To improve your eye contact with others, strive to maintain consistent contact for at least 3 to 4 seconds at a time, consciously consider where you’re looking while listening to someone else, and practice eye contact as much as possible (as strange as this may seem in the beginning, it’s the best way to improve).

3. Smile More

There are many benefits to smiling and laughing, and when it comes to working on more confident body language, this is an area that should be fun, low-stakes, and relatively stress-free.

Smiling is associated with the “happiness chemical” dopamine and the mood-stabilizing hormone, serotonin. Many empirical studies have shown that smiling generally leads to positive outcomes for the person smiling, and further research has shown that smiling can influence listeners’ perceptions of our confidence and trustworthiness as well.

4. Hand Gestures

Similar to facial expressions and posture, what you do with your hands while speaking or listening in a conversation can significantly influence others’ perceptions of you in positive or negative ways.

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It’s undoubtedly challenging to consciously account for all of your nonverbal signals while simultaneously trying to stay engaged with the verbal part of the discussion, but putting in the effort to develop more bodily awareness now will make it much easier to unconsciously project more confident body language later on.

5. Enhance Your Handshake

In the article, “An Anthropology of the Handshake,” University of Copenhagen social anthropology professor Bjarke Oxlund assessed the future of handshaking in wake of the Covid-19 pandemic:[8]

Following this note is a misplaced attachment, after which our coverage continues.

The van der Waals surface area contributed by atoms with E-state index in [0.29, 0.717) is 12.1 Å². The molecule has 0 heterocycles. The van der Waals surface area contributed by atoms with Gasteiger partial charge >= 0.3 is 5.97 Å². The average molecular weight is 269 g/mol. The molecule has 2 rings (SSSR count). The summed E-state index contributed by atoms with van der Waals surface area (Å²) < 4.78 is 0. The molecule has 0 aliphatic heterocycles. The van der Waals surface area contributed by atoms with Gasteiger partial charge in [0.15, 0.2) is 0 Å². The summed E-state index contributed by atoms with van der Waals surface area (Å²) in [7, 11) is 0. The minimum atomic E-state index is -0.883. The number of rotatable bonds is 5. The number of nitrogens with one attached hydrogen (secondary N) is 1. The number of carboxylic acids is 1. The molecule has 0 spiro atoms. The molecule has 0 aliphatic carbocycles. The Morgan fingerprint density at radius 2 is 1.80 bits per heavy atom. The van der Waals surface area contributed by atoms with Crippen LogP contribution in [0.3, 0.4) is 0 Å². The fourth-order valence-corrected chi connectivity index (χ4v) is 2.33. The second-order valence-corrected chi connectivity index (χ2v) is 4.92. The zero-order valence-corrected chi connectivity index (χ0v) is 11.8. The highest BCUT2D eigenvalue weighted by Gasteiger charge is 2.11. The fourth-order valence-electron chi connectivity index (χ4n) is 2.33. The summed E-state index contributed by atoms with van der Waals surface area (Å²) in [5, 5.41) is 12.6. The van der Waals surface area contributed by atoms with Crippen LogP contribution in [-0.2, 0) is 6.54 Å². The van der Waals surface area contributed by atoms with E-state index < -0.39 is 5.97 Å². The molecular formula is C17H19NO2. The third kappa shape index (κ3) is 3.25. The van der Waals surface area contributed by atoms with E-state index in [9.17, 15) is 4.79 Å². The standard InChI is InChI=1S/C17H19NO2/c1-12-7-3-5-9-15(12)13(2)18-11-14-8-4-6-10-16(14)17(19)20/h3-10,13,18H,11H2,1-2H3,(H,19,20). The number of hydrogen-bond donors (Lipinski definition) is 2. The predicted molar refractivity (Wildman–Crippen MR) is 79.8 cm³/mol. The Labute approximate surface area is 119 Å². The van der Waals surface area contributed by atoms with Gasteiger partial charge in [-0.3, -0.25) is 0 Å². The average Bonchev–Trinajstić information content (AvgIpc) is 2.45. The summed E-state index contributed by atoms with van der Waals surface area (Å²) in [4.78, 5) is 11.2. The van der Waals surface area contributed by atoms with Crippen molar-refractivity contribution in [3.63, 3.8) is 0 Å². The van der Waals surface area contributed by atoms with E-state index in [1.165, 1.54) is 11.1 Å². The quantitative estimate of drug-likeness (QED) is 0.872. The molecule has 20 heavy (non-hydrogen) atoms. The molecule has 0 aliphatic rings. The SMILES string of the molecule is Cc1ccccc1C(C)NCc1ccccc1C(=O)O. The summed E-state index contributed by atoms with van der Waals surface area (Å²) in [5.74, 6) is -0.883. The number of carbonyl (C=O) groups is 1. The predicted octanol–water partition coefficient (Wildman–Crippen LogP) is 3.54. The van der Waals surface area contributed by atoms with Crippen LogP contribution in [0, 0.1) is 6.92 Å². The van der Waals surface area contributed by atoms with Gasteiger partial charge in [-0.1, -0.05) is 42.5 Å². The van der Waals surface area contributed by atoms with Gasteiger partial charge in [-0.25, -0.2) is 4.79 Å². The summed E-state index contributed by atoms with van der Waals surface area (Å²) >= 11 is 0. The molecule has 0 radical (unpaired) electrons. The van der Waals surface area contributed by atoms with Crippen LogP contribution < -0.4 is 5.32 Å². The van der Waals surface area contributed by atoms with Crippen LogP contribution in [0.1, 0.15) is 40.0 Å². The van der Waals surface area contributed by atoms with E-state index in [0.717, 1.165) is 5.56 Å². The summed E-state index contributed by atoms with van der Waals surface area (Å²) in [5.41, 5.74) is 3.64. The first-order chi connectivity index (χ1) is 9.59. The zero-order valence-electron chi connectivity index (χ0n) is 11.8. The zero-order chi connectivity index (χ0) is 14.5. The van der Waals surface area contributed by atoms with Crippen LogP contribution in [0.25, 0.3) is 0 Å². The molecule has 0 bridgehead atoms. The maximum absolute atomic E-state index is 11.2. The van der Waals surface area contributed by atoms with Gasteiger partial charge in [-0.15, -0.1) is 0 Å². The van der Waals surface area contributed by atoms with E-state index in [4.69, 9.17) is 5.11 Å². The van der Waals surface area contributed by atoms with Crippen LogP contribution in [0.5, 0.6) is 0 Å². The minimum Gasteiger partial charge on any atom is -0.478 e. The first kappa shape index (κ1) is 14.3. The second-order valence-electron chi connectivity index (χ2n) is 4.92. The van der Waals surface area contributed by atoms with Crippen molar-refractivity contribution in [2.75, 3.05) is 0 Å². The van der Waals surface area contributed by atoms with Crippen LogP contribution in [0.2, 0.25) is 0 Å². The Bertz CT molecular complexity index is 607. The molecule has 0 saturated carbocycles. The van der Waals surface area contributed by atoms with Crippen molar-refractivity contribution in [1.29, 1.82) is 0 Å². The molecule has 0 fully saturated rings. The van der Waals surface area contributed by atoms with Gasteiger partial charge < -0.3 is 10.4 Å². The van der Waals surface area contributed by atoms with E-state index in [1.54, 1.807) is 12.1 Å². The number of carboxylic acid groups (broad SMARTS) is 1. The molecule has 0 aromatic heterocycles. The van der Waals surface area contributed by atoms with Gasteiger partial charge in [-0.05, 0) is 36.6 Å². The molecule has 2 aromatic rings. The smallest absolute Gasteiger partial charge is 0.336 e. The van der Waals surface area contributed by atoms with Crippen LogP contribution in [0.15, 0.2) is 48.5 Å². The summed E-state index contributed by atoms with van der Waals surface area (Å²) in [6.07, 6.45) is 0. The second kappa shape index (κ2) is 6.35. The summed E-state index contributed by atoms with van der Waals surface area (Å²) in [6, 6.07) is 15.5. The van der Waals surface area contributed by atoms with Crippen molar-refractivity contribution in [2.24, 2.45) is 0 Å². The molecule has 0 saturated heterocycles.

“Handshakes not only vary in function and meaning but do so according to social context, situation and scale. . . a public discussion should ensue on the advantages and disadvantages of holding on to the tradition of shaking hands as the conventional gesture of greeting and leave-taking in a variety of circumstances.”

It’s too early to determine some of the ways in which Covid-19 has permanently changed our social norms and professional etiquette standards, but it’s reasonable to assume that handshaking may retain its importance in American society even after this pandemic. To practice more confident body language in the meantime, the video on the science of the perfect handshake below explains what you need to know.

6. Complement Your Verbals With Hand Gestures

As you know by now, confident communication involves so much more than simply smiling more or sounding like you know what you’re talking about. What you do with your hands can be particularly influential in how others perceive you, whether you’re fidgeting with an object, clenching your fists, hiding your hands in your pockets, or calmly gesturing to emphasize important points you’re discussing.

Social psychology researchers have found that “iconic gestures”—hand movements that appear to be meaningfully related to the speaker’s verbal content—can have profound impacts on listeners’ information retention. In other words, people are more likely to engage with you and remember more of what you said when you speak with complementary hand gestures instead of just your voice.[9]

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Further research on hand gestures has shown that even your choice of the left or right hand for gesturing can influence your ability to clearly convey information to listeners, which supports the notion that more confident body language is readily achievable through greater self-awareness and deliberate nonverbal actions.[10]

Final Takeaways

Developing better posture, enhancing your facial expressiveness, and practicing hand gestures can vastly improve your communication with other people. At first, it will be challenging to consciously practice nonverbal behaviors that many of us are accustomed to performing daily without thinking about them.

If you ever feel discouraged, however, remember that there’s no downside to consistently putting in just a little more time and effort to increase your bodily awareness. With the tips and strategies above, you’ll be well on your way to embracing more confident body language and amplifying others’ perceptions of you in no time.

More Tips on How to Develop a Confident Body Language

Featured photo credit: Maria Lupan via unsplash.com

Reference